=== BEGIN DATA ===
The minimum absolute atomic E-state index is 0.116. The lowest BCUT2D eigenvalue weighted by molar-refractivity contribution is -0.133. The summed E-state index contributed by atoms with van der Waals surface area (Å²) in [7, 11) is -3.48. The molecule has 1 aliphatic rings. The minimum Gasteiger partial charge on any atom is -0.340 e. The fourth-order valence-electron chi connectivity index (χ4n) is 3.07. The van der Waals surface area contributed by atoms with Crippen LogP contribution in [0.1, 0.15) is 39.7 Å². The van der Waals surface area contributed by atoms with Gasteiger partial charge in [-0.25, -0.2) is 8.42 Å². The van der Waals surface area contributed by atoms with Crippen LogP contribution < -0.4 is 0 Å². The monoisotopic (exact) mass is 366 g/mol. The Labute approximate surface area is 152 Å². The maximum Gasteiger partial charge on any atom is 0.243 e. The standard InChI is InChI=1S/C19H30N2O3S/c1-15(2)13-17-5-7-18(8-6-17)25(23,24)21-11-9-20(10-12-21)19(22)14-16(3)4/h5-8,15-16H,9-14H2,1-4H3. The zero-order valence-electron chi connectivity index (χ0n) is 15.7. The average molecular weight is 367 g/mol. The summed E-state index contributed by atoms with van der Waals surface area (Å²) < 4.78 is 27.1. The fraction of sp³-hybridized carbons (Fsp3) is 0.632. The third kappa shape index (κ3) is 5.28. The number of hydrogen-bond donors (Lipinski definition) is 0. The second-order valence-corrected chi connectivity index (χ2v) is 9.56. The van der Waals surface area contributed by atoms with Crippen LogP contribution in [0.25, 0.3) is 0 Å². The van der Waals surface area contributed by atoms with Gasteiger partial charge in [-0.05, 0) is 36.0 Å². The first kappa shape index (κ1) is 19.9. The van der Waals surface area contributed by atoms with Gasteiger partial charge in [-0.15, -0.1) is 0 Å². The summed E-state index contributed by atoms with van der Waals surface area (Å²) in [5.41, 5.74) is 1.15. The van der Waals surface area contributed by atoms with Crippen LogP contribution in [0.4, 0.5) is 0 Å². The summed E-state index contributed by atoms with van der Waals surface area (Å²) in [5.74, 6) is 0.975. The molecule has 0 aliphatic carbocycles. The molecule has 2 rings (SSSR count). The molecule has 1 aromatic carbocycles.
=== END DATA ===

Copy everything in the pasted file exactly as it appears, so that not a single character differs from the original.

The minimum absolute atomic E-state index is 0.116. The lowest BCUT2D eigenvalue weighted by molar-refractivity contribution is -0.133. The summed E-state index contributed by atoms with van der Waals surface area (Å²) in [7, 11) is -3.48. The molecule has 1 aliphatic rings. The minimum Gasteiger partial charge on any atom is -0.340 e. The fourth-order valence-electron chi connectivity index (χ4n) is 3.07. The van der Waals surface area contributed by atoms with Crippen LogP contribution in [0.1, 0.15) is 39.7 Å². The van der Waals surface area contributed by atoms with Gasteiger partial charge in [-0.25, -0.2) is 8.42 Å². The van der Waals surface area contributed by atoms with Crippen LogP contribution < -0.4 is 0 Å². The monoisotopic (exact) mass is 366 g/mol. The Labute approximate surface area is 152 Å². The maximum Gasteiger partial charge on any atom is 0.243 e. The standard InChI is InChI=1S/C19H30N2O3S/c1-15(2)13-17-5-7-18(8-6-17)25(23,24)21-11-9-20(10-12-21)19(22)14-16(3)4/h5-8,15-16H,9-14H2,1-4H3. The zero-order valence-electron chi connectivity index (χ0n) is 15.7. The average molecular weight is 367 g/mol. The summed E-state index contributed by atoms with van der Waals surface area (Å²) < 4.78 is 27.1. The fraction of sp³-hybridized carbons (Fsp3) is 0.632. The third kappa shape index (κ3) is 5.28. The number of hydrogen-bond donors (Lipinski definition) is 0. The second-order valence-corrected chi connectivity index (χ2v) is 9.56. The van der Waals surface area contributed by atoms with Crippen LogP contribution in [0.25, 0.3) is 0 Å². The van der Waals surface area contributed by atoms with Gasteiger partial charge in [-0.05, 0) is 36.0 Å². The first kappa shape index (κ1) is 19.9. The van der Waals surface area contributed by atoms with Gasteiger partial charge in [-0.15, -0.1) is 0 Å². The summed E-state index contributed by atoms with van der Waals surface area (Å²) in [5.41, 5.74) is 1.15. The van der Waals surface area contributed by atoms with Crippen LogP contribution in [0.4, 0.5) is 0 Å². The summed E-state index contributed by atoms with van der Waals surface area (Å²) in [5.74, 6) is 0.975. The molecule has 0 aliphatic carbocycles. The molecule has 2 rings (SSSR count). The molecule has 1 aromatic carbocycles.